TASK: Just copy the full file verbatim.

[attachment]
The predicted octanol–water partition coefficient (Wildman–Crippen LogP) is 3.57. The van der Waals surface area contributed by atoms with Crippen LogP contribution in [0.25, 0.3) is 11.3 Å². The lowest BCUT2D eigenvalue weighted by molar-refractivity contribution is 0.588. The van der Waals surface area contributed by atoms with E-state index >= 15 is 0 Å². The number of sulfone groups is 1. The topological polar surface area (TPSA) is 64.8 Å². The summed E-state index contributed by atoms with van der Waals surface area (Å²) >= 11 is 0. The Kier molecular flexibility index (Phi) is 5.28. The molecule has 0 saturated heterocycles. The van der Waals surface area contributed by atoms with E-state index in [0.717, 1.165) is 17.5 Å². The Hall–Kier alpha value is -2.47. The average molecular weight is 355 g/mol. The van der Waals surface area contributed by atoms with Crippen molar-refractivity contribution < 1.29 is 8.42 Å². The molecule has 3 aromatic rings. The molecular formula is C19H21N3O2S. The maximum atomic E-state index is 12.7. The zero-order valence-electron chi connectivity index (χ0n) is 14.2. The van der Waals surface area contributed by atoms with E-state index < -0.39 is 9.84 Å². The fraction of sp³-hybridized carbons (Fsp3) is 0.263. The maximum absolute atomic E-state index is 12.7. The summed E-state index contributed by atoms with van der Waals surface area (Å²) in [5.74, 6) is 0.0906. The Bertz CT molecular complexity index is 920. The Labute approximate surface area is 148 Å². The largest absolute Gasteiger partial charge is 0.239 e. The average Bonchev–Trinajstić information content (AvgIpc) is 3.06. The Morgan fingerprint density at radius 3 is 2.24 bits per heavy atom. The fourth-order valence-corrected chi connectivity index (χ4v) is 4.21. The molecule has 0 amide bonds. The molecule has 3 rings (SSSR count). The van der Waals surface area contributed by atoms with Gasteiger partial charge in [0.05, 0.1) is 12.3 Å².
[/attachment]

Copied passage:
The predicted octanol–water partition coefficient (Wildman–Crippen LogP) is 3.57. The van der Waals surface area contributed by atoms with Crippen LogP contribution in [0.25, 0.3) is 11.3 Å². The lowest BCUT2D eigenvalue weighted by molar-refractivity contribution is 0.588. The van der Waals surface area contributed by atoms with E-state index >= 15 is 0 Å². The number of sulfone groups is 1. The topological polar surface area (TPSA) is 64.8 Å². The summed E-state index contributed by atoms with van der Waals surface area (Å²) >= 11 is 0. The Kier molecular flexibility index (Phi) is 5.28. The molecule has 0 saturated heterocycles. The van der Waals surface area contributed by atoms with E-state index in [0.717, 1.165) is 17.5 Å². The Hall–Kier alpha value is -2.47. The average molecular weight is 355 g/mol. The van der Waals surface area contributed by atoms with Crippen molar-refractivity contribution < 1.29 is 8.42 Å². The molecule has 3 aromatic rings. The molecular formula is C19H21N3O2S. The maximum atomic E-state index is 12.7. The zero-order valence-electron chi connectivity index (χ0n) is 14.2. The van der Waals surface area contributed by atoms with E-state index < -0.39 is 9.84 Å². The fraction of sp³-hybridized carbons (Fsp3) is 0.263. The maximum absolute atomic E-state index is 12.7. The summed E-state index contributed by atoms with van der Waals surface area (Å²) in [5.74, 6) is 0.0906. The Bertz CT molecular complexity index is 920. The Labute approximate surface area is 148 Å². The largest absolute Gasteiger partial charge is 0.239 e. The average Bonchev–Trinajstić information content (AvgIpc) is 3.06. The Morgan fingerprint density at radius 3 is 2.24 bits per heavy atom. The fourth-order valence-corrected chi connectivity index (χ4v) is 4.21. The molecule has 0 amide bonds. The molecule has 3 rings (SSSR count). The van der Waals surface area contributed by atoms with Gasteiger partial charge in [0.05, 0.1) is 12.3 Å².